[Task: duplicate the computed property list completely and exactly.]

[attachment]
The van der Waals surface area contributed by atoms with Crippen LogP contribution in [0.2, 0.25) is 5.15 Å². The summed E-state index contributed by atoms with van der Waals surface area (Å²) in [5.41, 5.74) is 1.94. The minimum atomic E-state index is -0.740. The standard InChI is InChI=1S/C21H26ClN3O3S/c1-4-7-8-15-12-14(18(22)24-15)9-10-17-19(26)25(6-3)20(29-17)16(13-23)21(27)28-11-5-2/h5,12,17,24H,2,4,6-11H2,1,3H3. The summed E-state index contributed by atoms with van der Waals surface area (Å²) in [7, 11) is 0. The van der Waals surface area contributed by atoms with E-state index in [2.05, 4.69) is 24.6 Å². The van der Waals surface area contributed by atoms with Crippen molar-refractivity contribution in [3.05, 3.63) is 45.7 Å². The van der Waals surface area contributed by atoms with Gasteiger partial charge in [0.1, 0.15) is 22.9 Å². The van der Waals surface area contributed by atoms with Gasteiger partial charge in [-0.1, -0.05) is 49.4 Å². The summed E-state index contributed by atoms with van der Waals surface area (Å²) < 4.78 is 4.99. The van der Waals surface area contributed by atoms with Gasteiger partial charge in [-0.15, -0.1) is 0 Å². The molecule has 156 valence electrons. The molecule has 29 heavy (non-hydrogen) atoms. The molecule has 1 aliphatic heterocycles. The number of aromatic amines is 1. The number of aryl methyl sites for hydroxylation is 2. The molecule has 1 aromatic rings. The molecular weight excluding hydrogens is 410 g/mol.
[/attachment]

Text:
The van der Waals surface area contributed by atoms with Crippen LogP contribution in [0.2, 0.25) is 5.15 Å². The summed E-state index contributed by atoms with van der Waals surface area (Å²) in [5.41, 5.74) is 1.94. The minimum atomic E-state index is -0.740. The standard InChI is InChI=1S/C21H26ClN3O3S/c1-4-7-8-15-12-14(18(22)24-15)9-10-17-19(26)25(6-3)20(29-17)16(13-23)21(27)28-11-5-2/h5,12,17,24H,2,4,6-11H2,1,3H3. The summed E-state index contributed by atoms with van der Waals surface area (Å²) in [7, 11) is 0. The van der Waals surface area contributed by atoms with E-state index in [2.05, 4.69) is 24.6 Å². The van der Waals surface area contributed by atoms with Crippen molar-refractivity contribution in [3.05, 3.63) is 45.7 Å². The van der Waals surface area contributed by atoms with Gasteiger partial charge in [0.1, 0.15) is 22.9 Å². The van der Waals surface area contributed by atoms with Gasteiger partial charge in [-0.1, -0.05) is 49.4 Å². The summed E-state index contributed by atoms with van der Waals surface area (Å²) < 4.78 is 4.99. The van der Waals surface area contributed by atoms with Gasteiger partial charge in [-0.15, -0.1) is 0 Å². The molecule has 156 valence electrons. The molecule has 29 heavy (non-hydrogen) atoms. The molecule has 1 aliphatic heterocycles. The number of aromatic amines is 1. The number of aryl methyl sites for hydroxylation is 2. The molecule has 1 aromatic rings. The molecular weight excluding hydrogens is 410 g/mol.